There is no way to save Syria unless Middle Eastern countries unite to battle the Islamic State (IS), an Egyptian diplomatic source told Al-Monitor on condition of anonymity.
“Nothing can be done to save Syria unless the main parties make a decision to stop fighting” among themselves, said the diplomat. “It’s for Iran, Saudi Arabia, Turkey and Qatar to decide to stop fighting and sit at a roundtable or else all attempts will be lost in the wind.”
The diplomat, who was visiting Beirut when Al-Monitor met him, said that in order for that to happen, “They have to feel the threat” from IS.
The main parties do seem to have felt the threat. Many nations involved in the Syrian crisis have suffered bombings or unrest or seen IS activities close enough to threaten the borders of their broader national security. Most of them seem to have started new efforts to combat IS and similar groups, while at the same time trying to find a solution for the crisis shaking Syria, Iraq and Yemen.
Iran, whose role is crucial in these countries, has expressed on many occasions its readiness to help solve the issues.
A senior Iranian Foreign Ministry official told Al-Monitor on condition of anonymity that his country has a four-step plan for Syria. The plan was presented to Turkey, Qatar and Egypt, then other member states of the UN, and has seen some amendments. “It’s still feasible,” the official said.
When it was presented, the proposal’s four steps were: Secure an immediate cease-fire, create a national unity government, rewrite Syria’s constitution to include the majority of Syrian ethnic groups and hold national elections under international supervision.
The Iranian official explained that the plan is under serious consideration by Syria and countries involved in the Syrian crisis and that an updated version will be sent to the UN secretary-general. The main aim is finding an exit strategy from the crisis.
“At the outset of the civil protests, Iran invited the Syrian authorities to show restraint and nonuse of military forces to control the domestic unrest.”
When the civil protests turned into a military conflict, Iran consistently emphasized that the issues should be resolved “through peaceful and political mechanisms of the United Nations.” According to the official, Iran made efforts to collaborate with the UN.
Iran sought mediation between the Syrian government and the UN to have former Secretary-General Kofi Annan and later Lakhdar Brahimi recognized as representatives of the UN special envoy to Syria, he said. Iran also participated in several mediation efforts with the UN to create humanitarian evacuation corridors. Finally, and most important, according to the official, Iran helped convince Syria to disarm its chemical arsenal.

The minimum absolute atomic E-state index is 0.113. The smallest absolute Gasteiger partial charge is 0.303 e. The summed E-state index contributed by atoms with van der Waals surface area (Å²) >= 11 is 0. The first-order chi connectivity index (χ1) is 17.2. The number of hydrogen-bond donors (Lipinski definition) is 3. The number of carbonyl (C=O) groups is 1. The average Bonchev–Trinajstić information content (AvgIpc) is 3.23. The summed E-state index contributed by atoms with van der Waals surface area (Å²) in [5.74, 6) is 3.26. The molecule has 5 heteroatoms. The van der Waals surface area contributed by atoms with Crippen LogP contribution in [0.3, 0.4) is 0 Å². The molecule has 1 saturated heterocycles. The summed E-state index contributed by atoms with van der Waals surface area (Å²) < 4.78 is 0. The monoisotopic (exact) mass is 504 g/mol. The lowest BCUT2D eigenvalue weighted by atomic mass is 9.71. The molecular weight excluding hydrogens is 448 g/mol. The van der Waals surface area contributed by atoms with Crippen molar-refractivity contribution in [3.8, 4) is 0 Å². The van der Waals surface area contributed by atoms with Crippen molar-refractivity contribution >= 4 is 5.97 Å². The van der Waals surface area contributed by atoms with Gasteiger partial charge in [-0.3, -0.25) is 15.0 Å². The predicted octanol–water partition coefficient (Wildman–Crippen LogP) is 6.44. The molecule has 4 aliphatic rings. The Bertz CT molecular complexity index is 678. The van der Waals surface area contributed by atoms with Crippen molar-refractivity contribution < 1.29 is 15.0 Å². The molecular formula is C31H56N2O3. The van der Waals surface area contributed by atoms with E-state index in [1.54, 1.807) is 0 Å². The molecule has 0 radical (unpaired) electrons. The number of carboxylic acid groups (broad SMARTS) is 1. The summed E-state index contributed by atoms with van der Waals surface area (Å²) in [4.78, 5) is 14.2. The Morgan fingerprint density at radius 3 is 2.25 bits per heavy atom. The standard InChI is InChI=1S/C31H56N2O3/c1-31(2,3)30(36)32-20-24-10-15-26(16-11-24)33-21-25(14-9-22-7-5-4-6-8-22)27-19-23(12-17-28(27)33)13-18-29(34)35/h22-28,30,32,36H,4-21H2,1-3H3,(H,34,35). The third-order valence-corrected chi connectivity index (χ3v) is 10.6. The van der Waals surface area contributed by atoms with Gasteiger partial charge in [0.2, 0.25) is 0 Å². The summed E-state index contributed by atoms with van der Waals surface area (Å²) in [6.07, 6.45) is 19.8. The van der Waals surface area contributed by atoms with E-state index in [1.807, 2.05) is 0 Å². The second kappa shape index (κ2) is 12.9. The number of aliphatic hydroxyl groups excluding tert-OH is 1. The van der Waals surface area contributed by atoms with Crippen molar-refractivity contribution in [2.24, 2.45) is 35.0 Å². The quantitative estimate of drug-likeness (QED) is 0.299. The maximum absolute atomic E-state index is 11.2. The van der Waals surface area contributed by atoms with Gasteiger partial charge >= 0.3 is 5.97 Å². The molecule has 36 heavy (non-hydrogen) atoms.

To Iran today, the priority in the region is fighting IS. That goal has been expressed on several occasions by many Iranian officials, not to mention the YouTube message Iran Foreign Minister Mohammad Javad Zarif recorded in July during the Iran nuclear talks in Vienna. At that time Zarif said, “Our common threat today is the growing menace of violent extremism and outright barbarism. Iran was first to rise to the challenge and propose to make confronting this threat a global priority, when it launched WAVE, World Against Violence and Extremism.”
Iran believes the major powers have committed strategic mistakes in their war on terror since the Sept. 11, 2001, attacks on the United States. According to the senior Iranian official, “The only real way to suppress IS and other extremist groups is stopping the flow of money, weapons and jihadists to the region.”
The counter-terrorism committee set up under the UN Security Council’s auspices should take a more active role in convincing countries supporting terrorism to stop the flow of arms and fighters to the extremist groups in Syria and Iraq, he said, noting, “Combining these mechanisms with initiatives such as WAVE” presented by Iran and approved last year in the UN General Assembly, could increase the chance of restoring stability in the region.
Since the announcement of the Iran deal with the major world powers, Iran has been trying to approach the Arab world in a temperate manner. Iranian President Hassan Rouhani has taken several phone calls with different regional leaders, while Zarif visited Kuwait, Iraq and Qatar.
Zarif published a notice Aug. 3 in four Arab newspapers: Egypt’s Al Shorouk, Lebanon’s As-Safir, Kuwait’s AlRai and Qatar’s Al Sharq. In the piece, headlined “Your Neighbor Before Your Home: A Moral Recommendation or a Strategic Approach,” he called for a regional dialogue to solve problems and proposed that all Muslim countries be involved in talks to end the conflicts there and in Syria, under UN supervision.
On Aug. 4, both Syrian Foreign Minister Walid Moallem and the Russian undersecretary for the Middle East visited Tehran and met with Iranian officials. The visit came as Russian Foreign Minister Sergey Lavrov and US Secretary of State John Kerry visited Qatar to meet with Gulf officials to discuss Iran’s nuclear deal and its situation in the region. Russia is rumored to be playing a role on both tracks to try to bridge rifts and unify efforts in the fight against IS.